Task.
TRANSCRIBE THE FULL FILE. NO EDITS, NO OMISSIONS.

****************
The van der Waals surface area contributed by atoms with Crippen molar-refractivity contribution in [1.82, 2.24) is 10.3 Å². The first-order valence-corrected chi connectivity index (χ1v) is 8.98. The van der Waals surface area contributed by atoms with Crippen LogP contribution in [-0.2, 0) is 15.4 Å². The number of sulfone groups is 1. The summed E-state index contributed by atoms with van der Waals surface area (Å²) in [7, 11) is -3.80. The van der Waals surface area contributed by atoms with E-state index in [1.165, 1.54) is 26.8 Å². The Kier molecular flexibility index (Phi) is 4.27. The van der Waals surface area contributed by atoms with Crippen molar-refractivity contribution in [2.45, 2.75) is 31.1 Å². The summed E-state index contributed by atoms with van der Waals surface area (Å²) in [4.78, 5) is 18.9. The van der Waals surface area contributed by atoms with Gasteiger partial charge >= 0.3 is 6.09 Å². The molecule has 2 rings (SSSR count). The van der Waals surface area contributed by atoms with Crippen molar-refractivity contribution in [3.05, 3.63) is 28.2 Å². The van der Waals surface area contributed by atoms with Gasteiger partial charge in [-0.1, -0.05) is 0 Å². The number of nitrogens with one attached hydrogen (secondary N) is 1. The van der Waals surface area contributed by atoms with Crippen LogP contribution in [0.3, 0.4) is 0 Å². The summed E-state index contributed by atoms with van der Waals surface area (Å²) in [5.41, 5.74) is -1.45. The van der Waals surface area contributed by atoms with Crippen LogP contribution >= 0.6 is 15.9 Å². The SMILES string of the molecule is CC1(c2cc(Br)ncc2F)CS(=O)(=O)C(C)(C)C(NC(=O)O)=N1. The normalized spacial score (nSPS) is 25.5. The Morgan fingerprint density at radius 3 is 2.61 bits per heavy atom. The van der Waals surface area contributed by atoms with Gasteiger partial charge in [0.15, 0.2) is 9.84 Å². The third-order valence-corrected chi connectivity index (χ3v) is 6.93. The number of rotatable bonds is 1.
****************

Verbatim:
The van der Waals surface area contributed by atoms with Crippen molar-refractivity contribution in [1.82, 2.24) is 10.3 Å². The first-order valence-corrected chi connectivity index (χ1v) is 8.98. The van der Waals surface area contributed by atoms with Crippen LogP contribution in [-0.2, 0) is 15.4 Å². The number of sulfone groups is 1. The summed E-state index contributed by atoms with van der Waals surface area (Å²) in [7, 11) is -3.80. The van der Waals surface area contributed by atoms with E-state index in [1.165, 1.54) is 26.8 Å². The Kier molecular flexibility index (Phi) is 4.27. The van der Waals surface area contributed by atoms with Crippen molar-refractivity contribution in [2.45, 2.75) is 31.1 Å². The summed E-state index contributed by atoms with van der Waals surface area (Å²) in [4.78, 5) is 18.9. The van der Waals surface area contributed by atoms with Gasteiger partial charge >= 0.3 is 6.09 Å². The molecule has 2 rings (SSSR count). The van der Waals surface area contributed by atoms with Crippen molar-refractivity contribution in [3.05, 3.63) is 28.2 Å². The van der Waals surface area contributed by atoms with Gasteiger partial charge in [-0.1, -0.05) is 0 Å². The number of nitrogens with one attached hydrogen (secondary N) is 1. The van der Waals surface area contributed by atoms with Crippen LogP contribution in [0.3, 0.4) is 0 Å². The summed E-state index contributed by atoms with van der Waals surface area (Å²) in [5.41, 5.74) is -1.45. The van der Waals surface area contributed by atoms with Crippen LogP contribution >= 0.6 is 15.9 Å². The SMILES string of the molecule is CC1(c2cc(Br)ncc2F)CS(=O)(=O)C(C)(C)C(NC(=O)O)=N1. The normalized spacial score (nSPS) is 25.5. The Morgan fingerprint density at radius 3 is 2.61 bits per heavy atom. The van der Waals surface area contributed by atoms with Gasteiger partial charge in [0.15, 0.2) is 9.84 Å². The third-order valence-corrected chi connectivity index (χ3v) is 6.93. The number of rotatable bonds is 1.